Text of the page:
We have published guidelines on the use of food and fluid control in behavioural neuroscience experiments with macaque monkeys which have refined the procedures used in laboratories nationally and internationally.
Control of food or fluid intake is commonly used in neuroscience experiments with macaques in order to motivate the monkeys to perform extended sequences of responses on behavioural tasks while electrophysiological recordings from the brain are made. The control can involve strict scheduling of the time for which food or fluid is available, or a reduction in the total amount of food or fluid provided per day - either way, hunger or thirst becomes a key motivator for reliable performance.
Depending on how they are implemented, food or fluid control can elicit physiological and behavioural responses that compromise animal health and welfare. Coupled with the relatively lengthy periods over which behavioural neuroscience experiments are conducted, these issues make the use of food and fluid control protocols the subject of much concern and debate.
We have previously convened an expert working group, which included many of the UK’s leading neuroscientists, to consider opportunities for refining the use of food and fluid control. Based on a systematic review of the scientific literature, sharing and analysis of protocols and data, and the expertise of the members, a report recommending best practice was published in the Journal of Neuroscience Methods in 2010. Key recommendations include:
- Not all behavioural neuroscience experiments with macaques require the use of food or fluid control. Wherever possible, alternative means of motivation with less risk to animal welfare should be used.
- Where food or fluid control is used, the protocol should be tailored to the individual monkey, including identifying the animal’s preferred food or fluid rewards. Individual baseline daily food and/or fluid intake should be established (and periodically re-established) for each monkey.
- Generally, stable performance without weight loss can be achieved by allowing the monkey to obtain its entire daily food/fluid requirement but with controlled or scheduled access to food/fluid – rather than restricting or reducing the amount of daily food/fluid provided.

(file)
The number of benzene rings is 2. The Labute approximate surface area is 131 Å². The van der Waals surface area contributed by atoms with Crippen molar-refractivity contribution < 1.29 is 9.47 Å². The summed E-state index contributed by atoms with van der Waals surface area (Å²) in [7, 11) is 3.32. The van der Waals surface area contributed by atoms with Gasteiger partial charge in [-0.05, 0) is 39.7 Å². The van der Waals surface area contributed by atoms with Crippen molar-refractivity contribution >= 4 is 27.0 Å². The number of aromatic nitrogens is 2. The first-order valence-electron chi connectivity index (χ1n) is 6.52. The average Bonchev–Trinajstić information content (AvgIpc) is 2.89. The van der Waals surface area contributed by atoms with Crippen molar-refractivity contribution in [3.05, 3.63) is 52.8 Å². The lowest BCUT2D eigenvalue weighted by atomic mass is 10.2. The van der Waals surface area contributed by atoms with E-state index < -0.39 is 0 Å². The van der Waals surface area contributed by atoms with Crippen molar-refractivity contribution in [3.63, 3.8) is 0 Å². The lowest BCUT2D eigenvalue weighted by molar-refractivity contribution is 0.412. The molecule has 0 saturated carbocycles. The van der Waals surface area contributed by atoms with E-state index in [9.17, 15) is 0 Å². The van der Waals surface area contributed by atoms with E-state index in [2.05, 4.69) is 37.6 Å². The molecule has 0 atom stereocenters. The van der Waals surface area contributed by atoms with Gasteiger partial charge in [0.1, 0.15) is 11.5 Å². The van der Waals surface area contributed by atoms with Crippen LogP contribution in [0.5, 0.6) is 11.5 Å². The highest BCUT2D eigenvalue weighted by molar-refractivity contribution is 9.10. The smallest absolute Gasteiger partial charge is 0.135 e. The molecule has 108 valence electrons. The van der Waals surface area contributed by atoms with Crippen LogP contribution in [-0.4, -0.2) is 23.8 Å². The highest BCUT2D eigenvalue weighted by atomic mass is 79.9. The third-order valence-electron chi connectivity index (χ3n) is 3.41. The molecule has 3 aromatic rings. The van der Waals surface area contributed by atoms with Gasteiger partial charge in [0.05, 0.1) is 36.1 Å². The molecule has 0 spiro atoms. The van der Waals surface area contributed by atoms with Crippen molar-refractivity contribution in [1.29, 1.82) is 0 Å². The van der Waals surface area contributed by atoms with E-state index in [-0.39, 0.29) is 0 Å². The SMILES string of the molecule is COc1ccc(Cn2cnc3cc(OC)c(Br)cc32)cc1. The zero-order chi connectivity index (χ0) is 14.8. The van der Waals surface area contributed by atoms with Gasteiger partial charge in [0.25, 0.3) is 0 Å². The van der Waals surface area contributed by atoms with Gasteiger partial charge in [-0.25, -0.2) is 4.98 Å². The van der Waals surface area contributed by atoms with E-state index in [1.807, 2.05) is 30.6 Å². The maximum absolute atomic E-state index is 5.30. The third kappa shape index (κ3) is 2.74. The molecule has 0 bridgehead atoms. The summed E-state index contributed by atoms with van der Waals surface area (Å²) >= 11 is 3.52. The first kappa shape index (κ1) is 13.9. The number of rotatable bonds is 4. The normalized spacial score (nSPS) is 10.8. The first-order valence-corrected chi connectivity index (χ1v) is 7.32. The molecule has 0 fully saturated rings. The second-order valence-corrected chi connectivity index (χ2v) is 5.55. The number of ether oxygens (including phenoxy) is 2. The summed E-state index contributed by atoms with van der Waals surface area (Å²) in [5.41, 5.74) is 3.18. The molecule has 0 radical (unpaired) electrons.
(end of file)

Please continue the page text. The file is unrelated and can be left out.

- Introduce (and remove) food/fluid control gradually (over days to weeks) so that the monkey has time to recognise and anticipate the limited availability of food/fluid and adapt its patterns of intake to maintain health.
- If the monkey fails to achieve its daily requirement in the experimental session, a supplement should be given afterwards. Supplements should be the maximum amount consistent with reliable performance and should be regularly reviewed.
- To ensure adequate intake, monitor daily body weight and perform a daily health check via a scheme agreed with the veterinarian and animal welfare officer. Stability of body weight (fully-grown monkeys) or body weight gain (young monkeys) is a key observation.
The working group contributed to a discussion of the use of conditioned reinforcers and varaible-ratio schedules, published in Journal of Neuroscience Methods in 2012.
Areas for further research to support improvements to animal welfare were also highlighted in the report. We have awarded funding for a PhD studentship to Professor Alex Thiele and Dr Candy Rowe from Newcastle University to address questions relating to the level and duration of fluid control and its impact on animal welfare. A pilot study grant was awarded to Dr Andrew Jackson, also at Newcastle University to develop and test an automated system that allows monkeys to be pre-trained while group-housed and without the use of food or fluid control.
|Professor Verity Brown||University of St Andrews|
|Professor Paul Flecknell||Newcastle University|
|Dr David Gaffan||University of Oxford|
|Dr Kate Garrod||Animals (Scientific Procedures) Inspectorate|
|Professor Roger Lemon||University College London|
|Professor Andrew Parker||University of Oxford|
|Dr Mark Prescott||NC3Rs|
|Dr Kathy Ryder||Animals (Scientific Procedures) Inspectorate|
|Professor Wolfram Schultz||University of Cambridge|
|Mrs Leah Scott||Dstl (Defence Science and Technology Laboratory)|
|Mrs Jayne Watson||University of Oxford|
|Dr Lucy Whitfield||Royal Veterinary College|
Prescott MJ, Brown VJ, Flecknell PA, Gaffan D, Garrod K, Lemon RN, Parker AJ, Ryder K, Schultz W, Scott L, Watson J, Whitfield L (2010) Refinement of the use of food and fluid control as motivational tools for macaques used in behavioural neuroscience research: Report of a working group of the NC3Rs. Journal of Neuroscience Methods 193: 167-188 doi:10.1016/j.jneumeth.2010.09.003
Prescott MJ, Brown VJ, Flecknell PA, Garrod K, Lemon RN, Parker AJ, Ryder K, Schultz W Scott L, Watson J, Whitfield L (2012) Response to Westlund's commentary: 'Can conditioned reinforcers and variable-ratio schedules make food- and fluid control redundant?' Journal of Neuroscience Methods 204: 206-209 doi:10.1016/j.jneumeth.2011.08.038